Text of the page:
Drivers fill up with 34-cents-a-gallon gas – temporarily |

Drivers fill up with 34-cents-a-gallon gas – temporarily

Motorists pulling up to fill the tank at the Shell gas station at the intersection of Hughes Road and East Main Street last Wednesday might have landed the best price per gallon around the globe.

After all, where else will you find a rate of 34 cents a gallon?

“We were going to put in a price change, and it was keyed in incorrectly,” said Terry Spreier, controller at Robinson Enterprises, the company that owns and operates the station.

Spreier is not sure of the exact time the wrong price was entered, but he guessed when the mistake was detected.

“I think it got caught around 8:30 p.m. in the evening, approximately after eight hours,” he said. “Another employee was driving by the station and saw there was a line and called the manager.”

People flocked to the gas station as soon as the news of the unbelievable price spread through town.

“The most disappointing thing of all of this was no one came in to inform us that there was a problem,” he added.

Spreier attributed the indifference of the people to their dismay at the recent spike in the cost of gas. The last time the price of gas was 34 cents a gallon probably dates back to the early 1970s, he guessed.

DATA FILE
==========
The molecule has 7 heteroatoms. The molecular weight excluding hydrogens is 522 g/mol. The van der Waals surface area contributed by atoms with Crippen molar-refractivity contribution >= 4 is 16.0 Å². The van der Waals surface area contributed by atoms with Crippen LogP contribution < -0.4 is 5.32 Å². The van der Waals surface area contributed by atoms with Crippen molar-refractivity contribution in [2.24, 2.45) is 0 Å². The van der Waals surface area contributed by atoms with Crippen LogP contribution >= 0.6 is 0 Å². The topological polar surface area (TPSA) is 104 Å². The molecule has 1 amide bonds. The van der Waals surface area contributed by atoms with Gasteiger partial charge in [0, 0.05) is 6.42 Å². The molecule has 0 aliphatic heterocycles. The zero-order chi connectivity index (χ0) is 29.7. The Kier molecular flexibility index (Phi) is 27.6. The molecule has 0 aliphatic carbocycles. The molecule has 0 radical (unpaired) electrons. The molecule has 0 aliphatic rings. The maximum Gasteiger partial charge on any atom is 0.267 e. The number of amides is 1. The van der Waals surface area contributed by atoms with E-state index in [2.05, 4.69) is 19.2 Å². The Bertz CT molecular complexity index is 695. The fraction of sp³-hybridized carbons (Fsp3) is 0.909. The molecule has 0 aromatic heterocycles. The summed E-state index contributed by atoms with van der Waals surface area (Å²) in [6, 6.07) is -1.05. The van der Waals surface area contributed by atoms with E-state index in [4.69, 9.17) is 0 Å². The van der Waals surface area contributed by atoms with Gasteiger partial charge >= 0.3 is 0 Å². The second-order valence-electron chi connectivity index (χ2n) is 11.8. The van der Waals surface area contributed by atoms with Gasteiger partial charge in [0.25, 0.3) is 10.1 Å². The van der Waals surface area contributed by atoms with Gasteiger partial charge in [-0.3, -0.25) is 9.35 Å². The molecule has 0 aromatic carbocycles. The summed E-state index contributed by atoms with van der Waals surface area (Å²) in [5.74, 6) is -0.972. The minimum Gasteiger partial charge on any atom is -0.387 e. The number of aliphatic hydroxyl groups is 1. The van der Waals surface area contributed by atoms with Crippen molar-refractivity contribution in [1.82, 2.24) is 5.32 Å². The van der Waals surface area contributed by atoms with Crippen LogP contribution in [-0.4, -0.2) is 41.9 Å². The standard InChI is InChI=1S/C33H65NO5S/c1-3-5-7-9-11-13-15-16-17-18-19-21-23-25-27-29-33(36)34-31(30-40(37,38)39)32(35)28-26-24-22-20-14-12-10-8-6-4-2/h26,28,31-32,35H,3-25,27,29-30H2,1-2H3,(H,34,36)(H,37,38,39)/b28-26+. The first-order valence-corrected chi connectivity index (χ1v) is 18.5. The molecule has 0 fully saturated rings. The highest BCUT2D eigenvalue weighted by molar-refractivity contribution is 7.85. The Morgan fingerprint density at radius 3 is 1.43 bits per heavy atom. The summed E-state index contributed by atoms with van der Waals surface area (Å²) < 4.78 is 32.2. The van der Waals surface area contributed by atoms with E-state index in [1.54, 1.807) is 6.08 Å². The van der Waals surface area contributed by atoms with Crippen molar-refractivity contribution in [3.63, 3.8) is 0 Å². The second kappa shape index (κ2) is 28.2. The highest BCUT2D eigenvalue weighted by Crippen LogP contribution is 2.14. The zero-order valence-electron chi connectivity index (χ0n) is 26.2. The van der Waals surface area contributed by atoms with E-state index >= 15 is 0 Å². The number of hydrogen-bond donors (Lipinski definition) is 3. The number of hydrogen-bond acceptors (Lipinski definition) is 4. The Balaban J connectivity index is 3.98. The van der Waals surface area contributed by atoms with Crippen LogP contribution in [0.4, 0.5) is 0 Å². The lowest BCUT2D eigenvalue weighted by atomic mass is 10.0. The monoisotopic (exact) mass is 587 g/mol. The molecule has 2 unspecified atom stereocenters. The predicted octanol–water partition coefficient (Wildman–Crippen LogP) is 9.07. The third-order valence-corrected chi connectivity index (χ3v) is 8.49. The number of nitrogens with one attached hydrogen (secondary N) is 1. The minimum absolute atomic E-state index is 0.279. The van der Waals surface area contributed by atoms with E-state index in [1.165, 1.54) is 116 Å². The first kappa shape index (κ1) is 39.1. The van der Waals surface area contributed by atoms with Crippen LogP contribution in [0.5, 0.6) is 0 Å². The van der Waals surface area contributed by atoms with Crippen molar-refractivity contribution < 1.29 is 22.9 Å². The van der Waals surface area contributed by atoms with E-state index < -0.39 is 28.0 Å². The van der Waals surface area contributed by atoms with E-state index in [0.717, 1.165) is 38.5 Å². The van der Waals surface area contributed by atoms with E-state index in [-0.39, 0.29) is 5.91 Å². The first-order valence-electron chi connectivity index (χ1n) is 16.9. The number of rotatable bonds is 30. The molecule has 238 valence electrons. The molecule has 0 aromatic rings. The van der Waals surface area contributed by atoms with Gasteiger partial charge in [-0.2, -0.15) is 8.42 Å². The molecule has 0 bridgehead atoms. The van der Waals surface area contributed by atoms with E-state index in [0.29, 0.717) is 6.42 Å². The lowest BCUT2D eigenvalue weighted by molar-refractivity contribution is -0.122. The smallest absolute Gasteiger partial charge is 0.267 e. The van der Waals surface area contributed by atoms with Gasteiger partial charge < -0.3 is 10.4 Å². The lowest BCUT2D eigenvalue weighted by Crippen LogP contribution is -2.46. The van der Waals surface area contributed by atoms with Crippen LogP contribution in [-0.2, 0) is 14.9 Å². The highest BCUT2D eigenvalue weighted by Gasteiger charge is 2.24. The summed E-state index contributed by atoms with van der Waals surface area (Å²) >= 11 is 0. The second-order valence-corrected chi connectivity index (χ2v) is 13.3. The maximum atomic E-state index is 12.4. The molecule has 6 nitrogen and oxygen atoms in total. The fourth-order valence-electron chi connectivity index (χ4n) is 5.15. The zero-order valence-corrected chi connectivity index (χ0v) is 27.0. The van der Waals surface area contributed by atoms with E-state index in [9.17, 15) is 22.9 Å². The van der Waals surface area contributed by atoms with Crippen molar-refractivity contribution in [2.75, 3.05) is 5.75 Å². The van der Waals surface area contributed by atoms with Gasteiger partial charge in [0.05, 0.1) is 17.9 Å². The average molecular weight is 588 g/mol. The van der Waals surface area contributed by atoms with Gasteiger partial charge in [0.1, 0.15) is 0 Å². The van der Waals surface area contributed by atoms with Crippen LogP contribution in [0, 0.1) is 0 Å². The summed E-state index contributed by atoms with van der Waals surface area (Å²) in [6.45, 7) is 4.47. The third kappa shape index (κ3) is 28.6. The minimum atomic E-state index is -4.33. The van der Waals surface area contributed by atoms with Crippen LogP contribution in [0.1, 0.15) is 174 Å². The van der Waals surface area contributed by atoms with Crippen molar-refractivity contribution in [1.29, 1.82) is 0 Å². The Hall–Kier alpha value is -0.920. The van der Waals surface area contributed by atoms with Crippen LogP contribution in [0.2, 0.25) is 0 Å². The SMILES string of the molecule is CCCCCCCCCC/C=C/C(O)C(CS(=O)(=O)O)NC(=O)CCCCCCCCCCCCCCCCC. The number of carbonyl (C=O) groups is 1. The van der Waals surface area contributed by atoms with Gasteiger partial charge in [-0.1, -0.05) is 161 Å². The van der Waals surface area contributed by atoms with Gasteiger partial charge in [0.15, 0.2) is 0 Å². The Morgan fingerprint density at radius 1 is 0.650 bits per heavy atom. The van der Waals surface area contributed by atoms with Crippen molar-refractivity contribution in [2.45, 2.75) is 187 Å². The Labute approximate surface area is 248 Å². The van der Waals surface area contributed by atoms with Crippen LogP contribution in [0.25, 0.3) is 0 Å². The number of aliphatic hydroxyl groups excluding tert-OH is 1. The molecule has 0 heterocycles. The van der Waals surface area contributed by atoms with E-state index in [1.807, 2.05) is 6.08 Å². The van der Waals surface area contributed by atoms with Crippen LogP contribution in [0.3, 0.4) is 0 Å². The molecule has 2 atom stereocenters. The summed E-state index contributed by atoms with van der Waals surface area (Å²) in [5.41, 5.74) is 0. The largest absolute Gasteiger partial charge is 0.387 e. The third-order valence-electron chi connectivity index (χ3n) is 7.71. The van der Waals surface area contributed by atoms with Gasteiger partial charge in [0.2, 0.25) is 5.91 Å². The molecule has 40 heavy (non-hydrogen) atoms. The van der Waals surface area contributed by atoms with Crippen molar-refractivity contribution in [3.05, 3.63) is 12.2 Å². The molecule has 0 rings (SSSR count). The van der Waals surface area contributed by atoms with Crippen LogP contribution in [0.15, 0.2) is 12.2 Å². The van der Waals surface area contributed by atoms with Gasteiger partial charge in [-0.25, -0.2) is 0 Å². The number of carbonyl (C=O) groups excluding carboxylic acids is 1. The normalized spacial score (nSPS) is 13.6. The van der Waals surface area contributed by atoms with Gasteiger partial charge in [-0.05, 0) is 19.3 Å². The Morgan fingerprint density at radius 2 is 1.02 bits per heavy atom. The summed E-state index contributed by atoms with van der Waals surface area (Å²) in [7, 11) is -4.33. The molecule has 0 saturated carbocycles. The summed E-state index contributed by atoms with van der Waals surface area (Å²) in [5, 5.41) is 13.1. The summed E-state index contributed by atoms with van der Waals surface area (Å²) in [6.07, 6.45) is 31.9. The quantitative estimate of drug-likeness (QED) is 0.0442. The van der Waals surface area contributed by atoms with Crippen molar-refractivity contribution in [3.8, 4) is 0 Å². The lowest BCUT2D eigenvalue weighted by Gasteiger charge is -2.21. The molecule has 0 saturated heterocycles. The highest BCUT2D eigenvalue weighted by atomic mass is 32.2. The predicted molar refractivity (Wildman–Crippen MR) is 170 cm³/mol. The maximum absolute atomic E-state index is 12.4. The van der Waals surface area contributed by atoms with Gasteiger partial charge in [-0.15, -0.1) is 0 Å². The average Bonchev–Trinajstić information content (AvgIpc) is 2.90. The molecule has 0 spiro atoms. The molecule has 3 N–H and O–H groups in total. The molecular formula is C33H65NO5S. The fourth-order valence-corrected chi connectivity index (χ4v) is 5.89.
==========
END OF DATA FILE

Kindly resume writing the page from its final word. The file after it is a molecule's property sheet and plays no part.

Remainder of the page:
The loss of around $4,000 – due to the error – will be shouldered by Robinson Enterprises, not Shell, Spreier said. Robinson Enterprises simply resells gas it buys from Shell.

Spreier said that Robinson Enterprises owns four gas stations – three in the Grass Valley-Nevada City area and one in Georgetown – and has around 200 employees involved in various operations.

“We are a logging contractor in Northern California as well as hauling aggregate in Marysville,” he said.

The owner of the company, Lowell Robinson, was not available for comment. Spreier said Robinson may not be aware of the incident; at least, he had not informed Robinson about it. At the same time, Spreier clarified that the occurrence was not being hidden from the owner.

For now, nothing has been done to ensure that such an error does not happen again, Spreier said.

“The (preventive) steps were in place before this, but they were not followed,” he added.


To contact staff writer Soumitro Sen, e-mail or call 477-4229.

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